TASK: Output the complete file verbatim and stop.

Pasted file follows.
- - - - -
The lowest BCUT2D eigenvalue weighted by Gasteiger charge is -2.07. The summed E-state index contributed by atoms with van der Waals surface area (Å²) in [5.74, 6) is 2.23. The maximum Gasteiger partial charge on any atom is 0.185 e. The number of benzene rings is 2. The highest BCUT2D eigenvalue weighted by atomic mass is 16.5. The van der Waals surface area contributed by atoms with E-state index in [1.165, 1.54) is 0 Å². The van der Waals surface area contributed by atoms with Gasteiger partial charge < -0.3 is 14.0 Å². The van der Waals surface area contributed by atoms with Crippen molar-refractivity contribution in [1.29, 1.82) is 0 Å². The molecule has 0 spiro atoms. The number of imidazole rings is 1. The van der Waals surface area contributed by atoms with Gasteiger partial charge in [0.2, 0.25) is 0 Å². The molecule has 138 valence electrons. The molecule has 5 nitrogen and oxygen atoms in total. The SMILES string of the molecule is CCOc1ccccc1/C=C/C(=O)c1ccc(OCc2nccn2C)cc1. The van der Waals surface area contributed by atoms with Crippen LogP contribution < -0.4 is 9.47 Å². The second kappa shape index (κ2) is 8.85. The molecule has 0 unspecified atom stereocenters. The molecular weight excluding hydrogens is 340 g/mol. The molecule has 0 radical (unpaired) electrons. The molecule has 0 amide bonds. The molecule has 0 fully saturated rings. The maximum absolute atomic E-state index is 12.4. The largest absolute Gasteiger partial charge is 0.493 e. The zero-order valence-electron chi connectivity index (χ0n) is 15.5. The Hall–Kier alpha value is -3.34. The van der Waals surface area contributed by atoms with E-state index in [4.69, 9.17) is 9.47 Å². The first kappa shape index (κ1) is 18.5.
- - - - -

The lowest BCUT2D eigenvalue weighted by Gasteiger charge is -2.07. The summed E-state index contributed by atoms with van der Waals surface area (Å²) in [5.74, 6) is 2.23. The maximum Gasteiger partial charge on any atom is 0.185 e. The number of benzene rings is 2. The highest BCUT2D eigenvalue weighted by atomic mass is 16.5. The van der Waals surface area contributed by atoms with E-state index in [1.165, 1.54) is 0 Å². The van der Waals surface area contributed by atoms with Gasteiger partial charge < -0.3 is 14.0 Å². The van der Waals surface area contributed by atoms with Crippen molar-refractivity contribution in [1.29, 1.82) is 0 Å². The molecule has 0 spiro atoms. The number of imidazole rings is 1. The van der Waals surface area contributed by atoms with Gasteiger partial charge in [0.2, 0.25) is 0 Å². The molecule has 138 valence electrons. The molecule has 5 nitrogen and oxygen atoms in total. The SMILES string of the molecule is CCOc1ccccc1/C=C/C(=O)c1ccc(OCc2nccn2C)cc1. The van der Waals surface area contributed by atoms with Crippen LogP contribution < -0.4 is 9.47 Å². The second kappa shape index (κ2) is 8.85. The molecule has 0 unspecified atom stereocenters. The molecular weight excluding hydrogens is 340 g/mol. The molecule has 0 radical (unpaired) electrons. The molecule has 0 amide bonds. The molecule has 0 fully saturated rings. The maximum absolute atomic E-state index is 12.4. The largest absolute Gasteiger partial charge is 0.493 e. The zero-order valence-electron chi connectivity index (χ0n) is 15.5. The Hall–Kier alpha value is -3.34. The van der Waals surface area contributed by atoms with E-state index in [4.69, 9.17) is 9.47 Å². The first kappa shape index (κ1) is 18.5.